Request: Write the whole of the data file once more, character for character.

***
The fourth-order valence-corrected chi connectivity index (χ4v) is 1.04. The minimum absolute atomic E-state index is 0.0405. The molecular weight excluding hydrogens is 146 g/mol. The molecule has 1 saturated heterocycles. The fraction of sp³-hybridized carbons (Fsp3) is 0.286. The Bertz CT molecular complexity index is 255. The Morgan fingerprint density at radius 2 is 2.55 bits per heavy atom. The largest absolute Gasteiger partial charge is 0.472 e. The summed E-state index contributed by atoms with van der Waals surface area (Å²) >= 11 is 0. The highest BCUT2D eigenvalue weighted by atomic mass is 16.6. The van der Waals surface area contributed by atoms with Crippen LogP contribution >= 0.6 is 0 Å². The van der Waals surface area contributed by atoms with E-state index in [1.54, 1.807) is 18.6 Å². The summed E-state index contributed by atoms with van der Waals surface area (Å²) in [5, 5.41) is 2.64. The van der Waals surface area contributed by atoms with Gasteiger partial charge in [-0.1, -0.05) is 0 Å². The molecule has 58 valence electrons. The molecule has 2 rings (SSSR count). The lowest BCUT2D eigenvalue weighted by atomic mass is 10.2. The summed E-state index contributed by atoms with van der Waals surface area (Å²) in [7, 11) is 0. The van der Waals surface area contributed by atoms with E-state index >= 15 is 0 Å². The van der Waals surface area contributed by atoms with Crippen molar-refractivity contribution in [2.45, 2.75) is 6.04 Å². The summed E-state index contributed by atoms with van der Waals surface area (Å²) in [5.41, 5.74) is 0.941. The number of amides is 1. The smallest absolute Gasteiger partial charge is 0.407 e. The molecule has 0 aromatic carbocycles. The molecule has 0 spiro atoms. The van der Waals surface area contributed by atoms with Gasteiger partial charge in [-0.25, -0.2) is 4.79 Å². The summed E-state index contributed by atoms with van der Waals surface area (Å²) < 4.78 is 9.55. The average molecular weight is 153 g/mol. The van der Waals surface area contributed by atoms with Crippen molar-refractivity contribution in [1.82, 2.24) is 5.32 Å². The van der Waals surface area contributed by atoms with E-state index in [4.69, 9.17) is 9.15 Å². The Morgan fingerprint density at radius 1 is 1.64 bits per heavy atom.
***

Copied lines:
The fourth-order valence-corrected chi connectivity index (χ4v) is 1.04. The minimum absolute atomic E-state index is 0.0405. The molecular weight excluding hydrogens is 146 g/mol. The molecule has 1 saturated heterocycles. The fraction of sp³-hybridized carbons (Fsp3) is 0.286. The Bertz CT molecular complexity index is 255. The Morgan fingerprint density at radius 2 is 2.55 bits per heavy atom. The largest absolute Gasteiger partial charge is 0.472 e. The summed E-state index contributed by atoms with van der Waals surface area (Å²) >= 11 is 0. The highest BCUT2D eigenvalue weighted by atomic mass is 16.6. The van der Waals surface area contributed by atoms with Crippen LogP contribution >= 0.6 is 0 Å². The van der Waals surface area contributed by atoms with E-state index in [1.54, 1.807) is 18.6 Å². The summed E-state index contributed by atoms with van der Waals surface area (Å²) in [5, 5.41) is 2.64. The van der Waals surface area contributed by atoms with Gasteiger partial charge in [-0.1, -0.05) is 0 Å². The molecule has 58 valence electrons. The molecule has 2 rings (SSSR count). The lowest BCUT2D eigenvalue weighted by atomic mass is 10.2. The summed E-state index contributed by atoms with van der Waals surface area (Å²) in [7, 11) is 0. The van der Waals surface area contributed by atoms with E-state index >= 15 is 0 Å². The van der Waals surface area contributed by atoms with Crippen molar-refractivity contribution in [2.45, 2.75) is 6.04 Å². The summed E-state index contributed by atoms with van der Waals surface area (Å²) in [5.41, 5.74) is 0.941. The number of amides is 1. The smallest absolute Gasteiger partial charge is 0.407 e. The molecule has 0 aromatic carbocycles. The molecule has 0 spiro atoms. The van der Waals surface area contributed by atoms with Gasteiger partial charge in [-0.25, -0.2) is 4.79 Å². The summed E-state index contributed by atoms with van der Waals surface area (Å²) < 4.78 is 9.55. The average molecular weight is 153 g/mol. The van der Waals surface area contributed by atoms with Crippen molar-refractivity contribution in [1.82, 2.24) is 5.32 Å². The van der Waals surface area contributed by atoms with E-state index in [4.69, 9.17) is 9.15 Å². The Morgan fingerprint density at radius 1 is 1.64 bits per heavy atom.